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WikiLeaks: The Iraq-Al Qaeda Connection Confirmed, Again

6:31 AM, Apr 26, 2011 • By THOMAS JOSCELYN
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A former Guantanamo detainee “was identified as an Iraqi intelligence officer who relocated to Afghanistan (AF) in 1998 where he served as a senior Taliban Intelligence Directorate officer in Mazar-E-Sharif,” according to a recently leaked assessment written by American intelligence analysts. The former detainee, an Iraqi named Jawad Jabber Sadkhan, “admittedly forged official documents and reportedly provided liaison between the governments of Afghanistan and Iraq.”

WikiLeaks: The Iraq-Al Qaeda Connection Confirmed, Again

Sadkhan’s al Qaeda ties reached all the way to Osama bin Laden, according to the intelligence assessment. He reportedly received money from Osama bin Laden both before and after the September 11 attacks.

Identification by senior al Qaeda member

In Afghanistan, Sadkhan served under another Iraqi al Qaeda member: Abdul Hadi al Iraqi. According to the Gitmo analysts’ assessment, al Iraqi “identified [Sadkhan] in a letter as an Iraqi intelligence officer who relocated to Afghanistan where he was associated with Taliban and al-Qaida leadership.”

Abdul Hadi al Iraqi’s identification of Sadkhan is especially important. Al Iraqi was a major in Saddam Hussein’s military before relocating to Afghanistan, where he became one of Osama bin Laden’s top lieutenants in the 1990s. Al Iraqi led al Qaeda’s elite Arab 055 Brigade, which fought alongside the Taliban in Afghanistan.

In addition to being a top al Qaeda and Taliban military commander, al Iraqi was also involved in al Qaeda’s international operations. For example, al Iraqi met with two of the July 7, 2005 London bombers in northern Pakistan. Although the two had volunteered to fight against coalition forces in Afghanistan or Iraq, al Iraqi recognized their potential for committing attacks in the West and repurposed them for the 7/7 operation.

Thus, Sadkhan’s relationship with al Iraqi deserves closer scrutiny.

Abdul Hadi al Iraqi’s identification of Sadkhan came in a letter that al Iraqi wrote in November 1998. The letter was addressed to another senior al Qaeda leader, Saif al Adel, who sits on al Qaeda’s military committee. In the letter, al Iraqi identified Sadkhan by one of his aliases, Mullah Abdullah, and said that Sadkhan was “a former Iraqi intelligence officer or warrant officer” who was employed as an interrogator by the Taliban’s intelligence directorate.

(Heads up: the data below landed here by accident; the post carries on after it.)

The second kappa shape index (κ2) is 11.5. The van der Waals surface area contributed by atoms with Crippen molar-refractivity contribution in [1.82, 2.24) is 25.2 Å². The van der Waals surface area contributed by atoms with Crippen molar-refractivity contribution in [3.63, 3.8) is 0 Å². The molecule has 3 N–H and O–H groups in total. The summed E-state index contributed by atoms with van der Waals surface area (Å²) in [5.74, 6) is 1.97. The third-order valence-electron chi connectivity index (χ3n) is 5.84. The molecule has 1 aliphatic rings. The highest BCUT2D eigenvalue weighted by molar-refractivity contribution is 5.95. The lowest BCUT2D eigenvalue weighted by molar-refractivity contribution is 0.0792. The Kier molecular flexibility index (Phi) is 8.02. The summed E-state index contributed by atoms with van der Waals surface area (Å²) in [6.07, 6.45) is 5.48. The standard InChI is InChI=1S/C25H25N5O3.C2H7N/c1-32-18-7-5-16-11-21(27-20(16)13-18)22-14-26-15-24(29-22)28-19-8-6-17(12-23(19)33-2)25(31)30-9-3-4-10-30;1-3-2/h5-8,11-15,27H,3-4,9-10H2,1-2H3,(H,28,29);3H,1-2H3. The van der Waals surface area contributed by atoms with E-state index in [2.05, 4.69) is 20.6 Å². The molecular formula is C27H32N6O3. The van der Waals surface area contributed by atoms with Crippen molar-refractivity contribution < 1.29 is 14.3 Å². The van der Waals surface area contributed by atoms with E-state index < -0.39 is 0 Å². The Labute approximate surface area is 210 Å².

The letter indicates that both al Iraqi and Saif al Adel “were personally acquainted with” Sadkhan and that Sadkhan “was part of a group of Iraqis that were involved in un-Islamic activities.”

The leaked intelligence assessment does not identify what “un-Islamic activities” Sadkhan was involved in, but it may have included his ruthless efforts to recruit fighters for the Taliban’s cause.

Sadkhan “coerced immigrants into service upon threat of imprisonment and torture,” according to the U.S. government’s reporting, and also “employed a team of interrogators who beat and tortured Shiite and Uzbeki prisoners.” According to some reports, Sadkhan’s fighting group also indiscriminately killed Afghan women and children. American analysts concluded that Sadkhan was involved in the Taliban’s narcotics trade, as well.

Whatever Sadkhan’s “un-Islamic activities” were, it did not stop al Qaeda’s senior members from working with him. Abdul Hadi al Iraqi’s driver identified Sadkhan as one of his boss’s “close associates.”

In addition, an unnamed “senior Afghan military officer” identified Sadkhan as one of “several commanders of al Qaeda and Chechen forces in the Mazar-e-Sharif area prior to the November 2001 fall of Mazar-e-Sharif to US and Coalition forces.” A Gitmo analyst noted that the Afghan officer’s report indicated that Sadkhan had a “commanding role with al Qaeda and militant forces” in late 2001. Other sources confirmed that Sadkhan continued to serve in the Taliban’s and al Qaeda’s ranks.

 Sadkhan’s relationship with Saddam’s regime did not end either, according to the Gitmo files. Although Sadkhan claimed to have fled Iraq in 1997, he allegedly continued to work with Saddam’s regime. 

“Conduits” to Saddam’s regime

At least three Guantanamo detainees identified Sadkhan as a henchman for Saddam Hussein.

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